Why does MMA count as an own martial art now ?

Discussion in 'MMA' started by JohnnyEnglish, Aug 2, 2015.

  1. RTKDCMB

    RTKDCMB Senior Master

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    Rhee Taekwondo (The Australian one not the American one). I thought I had the details in my profile but I didn't.
     
  2. TSDTexan

    TSDTexan Master of Arts

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    As far as I am aware:
    The ITFA teaches ITF-style Taekwon-Do which follows the syllabus laid down by the Founder, General Choi Hong Hi, in the Taekwon-Do Encyclopedia. The syllabus includes Patterns, Step-Sparring, Free Sparring, Destruction or breaking, Martial Art Terminology, Self-Defence and Moral Culture.


    As far as I am aware, General Choi didn't have a groundfighting Curriculum. And headbutting, and gripfighting generally isn't taught in most TKD places.

    Prior to the formation of the and the ITF, and the ITFA, Chong Chul Rhee was a Dan under the The Korea Taekwon-Do Association (KTA; 1959/1961) which also didn't have ground fighting like Sambo, JJJ or BJJ.

    So I am curious as to how your school has integrated these into your Rhee TKD.
     
  3. TSDTexan

    TSDTexan Master of Arts

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    JohnnyEnglish didn't like my question, apparently, and chose to down vote it. However, He still didn't answer the question.

    Daitō-ryū Aiki-jūjutsu has everything you would need in an MMA cage... punches, kicks, take-downs, throws, stand-up fighting joint locks, breaks and ground-fighting.

    So let me ask Johnny again...
    Why does this traditional martial art system get accepted as a valid martial art but MMA doesn't?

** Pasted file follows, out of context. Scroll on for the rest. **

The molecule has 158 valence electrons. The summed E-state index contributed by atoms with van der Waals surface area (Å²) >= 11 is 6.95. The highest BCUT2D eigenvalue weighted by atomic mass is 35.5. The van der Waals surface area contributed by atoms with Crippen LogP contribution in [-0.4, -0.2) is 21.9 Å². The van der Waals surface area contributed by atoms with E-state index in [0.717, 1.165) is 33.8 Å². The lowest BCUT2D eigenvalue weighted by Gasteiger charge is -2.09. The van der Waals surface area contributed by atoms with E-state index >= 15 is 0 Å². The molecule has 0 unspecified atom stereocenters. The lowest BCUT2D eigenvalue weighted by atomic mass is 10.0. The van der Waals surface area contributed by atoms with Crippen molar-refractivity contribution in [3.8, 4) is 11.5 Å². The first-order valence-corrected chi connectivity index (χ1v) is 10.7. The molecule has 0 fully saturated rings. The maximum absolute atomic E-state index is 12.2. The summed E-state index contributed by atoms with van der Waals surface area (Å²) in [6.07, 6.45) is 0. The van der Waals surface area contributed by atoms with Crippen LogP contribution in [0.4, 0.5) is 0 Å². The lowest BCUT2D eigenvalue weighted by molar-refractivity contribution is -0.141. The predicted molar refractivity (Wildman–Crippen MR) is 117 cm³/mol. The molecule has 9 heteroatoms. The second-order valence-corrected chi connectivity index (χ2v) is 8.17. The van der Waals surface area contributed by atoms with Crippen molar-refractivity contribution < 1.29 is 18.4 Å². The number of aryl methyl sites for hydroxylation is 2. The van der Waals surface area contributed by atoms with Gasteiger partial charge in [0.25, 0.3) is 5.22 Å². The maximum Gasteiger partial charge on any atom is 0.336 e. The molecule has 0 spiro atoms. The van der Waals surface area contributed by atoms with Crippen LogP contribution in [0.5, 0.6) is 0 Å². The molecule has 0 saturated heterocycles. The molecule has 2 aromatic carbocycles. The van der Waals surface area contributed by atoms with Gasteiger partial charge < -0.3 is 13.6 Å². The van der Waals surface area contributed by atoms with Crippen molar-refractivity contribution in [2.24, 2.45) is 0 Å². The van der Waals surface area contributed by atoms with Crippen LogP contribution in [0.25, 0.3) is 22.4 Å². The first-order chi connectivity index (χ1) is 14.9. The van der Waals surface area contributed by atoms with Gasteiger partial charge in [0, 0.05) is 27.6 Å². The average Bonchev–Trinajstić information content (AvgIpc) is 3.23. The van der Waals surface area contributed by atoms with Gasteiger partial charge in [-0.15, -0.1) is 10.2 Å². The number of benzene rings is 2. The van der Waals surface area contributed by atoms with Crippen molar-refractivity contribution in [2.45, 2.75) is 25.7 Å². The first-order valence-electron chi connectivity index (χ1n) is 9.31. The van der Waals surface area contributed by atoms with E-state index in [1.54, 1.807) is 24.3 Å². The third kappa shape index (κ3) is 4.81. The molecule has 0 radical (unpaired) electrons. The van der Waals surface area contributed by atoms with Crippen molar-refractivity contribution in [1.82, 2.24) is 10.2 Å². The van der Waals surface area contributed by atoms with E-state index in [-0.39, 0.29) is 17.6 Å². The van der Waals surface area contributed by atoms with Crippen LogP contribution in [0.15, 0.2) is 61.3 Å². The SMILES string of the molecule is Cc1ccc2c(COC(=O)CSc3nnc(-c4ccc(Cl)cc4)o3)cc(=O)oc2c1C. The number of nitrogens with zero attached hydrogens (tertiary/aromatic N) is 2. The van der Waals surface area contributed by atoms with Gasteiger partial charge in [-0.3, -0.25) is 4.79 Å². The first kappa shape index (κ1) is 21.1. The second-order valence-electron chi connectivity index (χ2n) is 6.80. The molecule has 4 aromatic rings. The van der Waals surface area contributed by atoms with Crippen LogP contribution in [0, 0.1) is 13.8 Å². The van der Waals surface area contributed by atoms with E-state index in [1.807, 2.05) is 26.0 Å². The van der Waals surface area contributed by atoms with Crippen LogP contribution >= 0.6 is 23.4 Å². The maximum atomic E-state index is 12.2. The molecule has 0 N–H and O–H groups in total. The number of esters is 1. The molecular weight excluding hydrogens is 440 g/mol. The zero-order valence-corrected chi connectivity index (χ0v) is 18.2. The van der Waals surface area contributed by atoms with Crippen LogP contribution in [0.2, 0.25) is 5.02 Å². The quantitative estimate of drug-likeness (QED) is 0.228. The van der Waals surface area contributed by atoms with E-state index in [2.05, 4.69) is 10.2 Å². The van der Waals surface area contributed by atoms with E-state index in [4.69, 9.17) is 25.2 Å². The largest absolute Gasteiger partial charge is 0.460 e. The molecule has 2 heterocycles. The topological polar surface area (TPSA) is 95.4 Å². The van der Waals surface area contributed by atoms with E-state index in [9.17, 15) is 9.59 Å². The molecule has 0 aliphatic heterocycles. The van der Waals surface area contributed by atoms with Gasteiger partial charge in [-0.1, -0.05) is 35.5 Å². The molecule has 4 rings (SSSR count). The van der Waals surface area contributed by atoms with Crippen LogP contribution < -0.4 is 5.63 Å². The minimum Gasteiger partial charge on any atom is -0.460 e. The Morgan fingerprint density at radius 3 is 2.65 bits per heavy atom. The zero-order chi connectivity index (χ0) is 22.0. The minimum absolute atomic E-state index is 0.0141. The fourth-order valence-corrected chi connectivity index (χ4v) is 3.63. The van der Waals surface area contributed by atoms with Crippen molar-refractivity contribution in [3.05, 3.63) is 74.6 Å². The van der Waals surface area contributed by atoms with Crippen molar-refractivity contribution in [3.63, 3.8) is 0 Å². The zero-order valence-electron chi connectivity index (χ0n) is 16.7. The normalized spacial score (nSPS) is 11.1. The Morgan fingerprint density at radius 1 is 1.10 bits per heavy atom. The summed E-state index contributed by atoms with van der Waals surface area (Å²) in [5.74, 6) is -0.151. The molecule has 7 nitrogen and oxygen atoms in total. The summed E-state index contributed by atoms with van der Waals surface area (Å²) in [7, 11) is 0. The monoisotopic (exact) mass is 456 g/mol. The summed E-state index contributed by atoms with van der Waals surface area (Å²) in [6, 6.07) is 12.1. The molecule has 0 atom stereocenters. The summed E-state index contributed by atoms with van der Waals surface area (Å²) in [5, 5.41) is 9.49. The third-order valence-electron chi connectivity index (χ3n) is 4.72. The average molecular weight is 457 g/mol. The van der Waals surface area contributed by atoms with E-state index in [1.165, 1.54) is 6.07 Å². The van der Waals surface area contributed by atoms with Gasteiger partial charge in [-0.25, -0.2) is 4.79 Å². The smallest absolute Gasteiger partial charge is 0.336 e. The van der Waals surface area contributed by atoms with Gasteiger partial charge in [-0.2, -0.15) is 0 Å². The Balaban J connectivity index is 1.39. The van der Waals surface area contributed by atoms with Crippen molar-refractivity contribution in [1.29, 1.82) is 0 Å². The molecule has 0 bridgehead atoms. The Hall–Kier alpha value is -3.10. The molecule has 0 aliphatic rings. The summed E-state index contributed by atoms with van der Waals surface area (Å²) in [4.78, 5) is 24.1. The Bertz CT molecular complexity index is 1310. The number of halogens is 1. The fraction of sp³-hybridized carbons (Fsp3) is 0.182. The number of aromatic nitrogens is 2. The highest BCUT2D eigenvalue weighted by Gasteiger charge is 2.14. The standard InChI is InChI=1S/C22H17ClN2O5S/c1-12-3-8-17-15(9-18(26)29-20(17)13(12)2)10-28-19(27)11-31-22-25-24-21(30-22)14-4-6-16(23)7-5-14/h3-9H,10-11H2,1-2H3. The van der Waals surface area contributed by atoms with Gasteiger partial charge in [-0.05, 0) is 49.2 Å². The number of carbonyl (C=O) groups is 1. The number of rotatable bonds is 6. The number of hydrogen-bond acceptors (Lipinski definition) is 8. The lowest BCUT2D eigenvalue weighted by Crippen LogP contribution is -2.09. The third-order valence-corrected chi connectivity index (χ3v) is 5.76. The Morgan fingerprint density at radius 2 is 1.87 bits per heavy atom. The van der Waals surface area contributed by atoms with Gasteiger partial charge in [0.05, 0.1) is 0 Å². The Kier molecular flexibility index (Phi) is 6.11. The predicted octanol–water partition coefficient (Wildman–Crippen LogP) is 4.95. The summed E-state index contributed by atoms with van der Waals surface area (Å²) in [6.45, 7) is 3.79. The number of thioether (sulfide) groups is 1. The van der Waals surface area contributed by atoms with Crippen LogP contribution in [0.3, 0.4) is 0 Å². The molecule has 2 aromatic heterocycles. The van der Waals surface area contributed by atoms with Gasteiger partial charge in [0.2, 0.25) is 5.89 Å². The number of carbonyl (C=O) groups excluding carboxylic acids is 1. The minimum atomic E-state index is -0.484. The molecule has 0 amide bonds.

4. RTKDCMB

    RTKDCMB Senior Master

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    Chapters 3, 4 and 5 in the Encyclopedia show a number of ground techniques. We do not incorporate Sambo, BJJ or JJJ into our curriculum. Unless a particular instructor had previously trained in one of those systems then he/she will introduce some techniques here and there when they teach. We don't teach ground fighting, we teach ground self defence and self defence on the ground has been taught in Rhee TKD the whole time I have been there.
     
  5. Tez3

    Tez3 Sr. Grandmaster

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    You may not get an answer, he's asked on the 'Beginner's section' to have his account deleted. You can read what he says about us there.
    which strangely he seems to have removed so 'as you were'!
     
  6. Langenschwert

    Langenschwert Master Black Belt

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    Ours HEMA curriculum gets pretty close. Back in the day, you would be trained to do all that from a very young age. Fiore dei Liberi was an artillery officer, so there's some incredible long range stuff he did in addition to the art of arms. Oh right, and they did it all the close range stuff on horseback in addition to on foot.

    We train longsword (which can be thrown like a spear so technically a ranged weapon heh heh), messer (short sword), knife, striking, takedowns, breaks, and some basic ground work.

    I round out my training personally with Japanese martial arts, mostly battojutsu and judo.

    Also, I can't believe these kind of of MMA isn't XYZ threads are still happening in 2015. MMA is what it is. I like it, but the halcyon days of Couture, Franklin and Lidell are long gone.
     
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  7. Chris Parker

    Chris Parker Grandmaster

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    Firstly, define "pure art" in regards to Daito Ryu. Secondly, please detail the ne-waza found in Daito Ryu, including the section(s) found.

    Out of Daito Ryu, some arts. Aikido, Danzan Ryu, Hakko Ryu… maybe one or two others…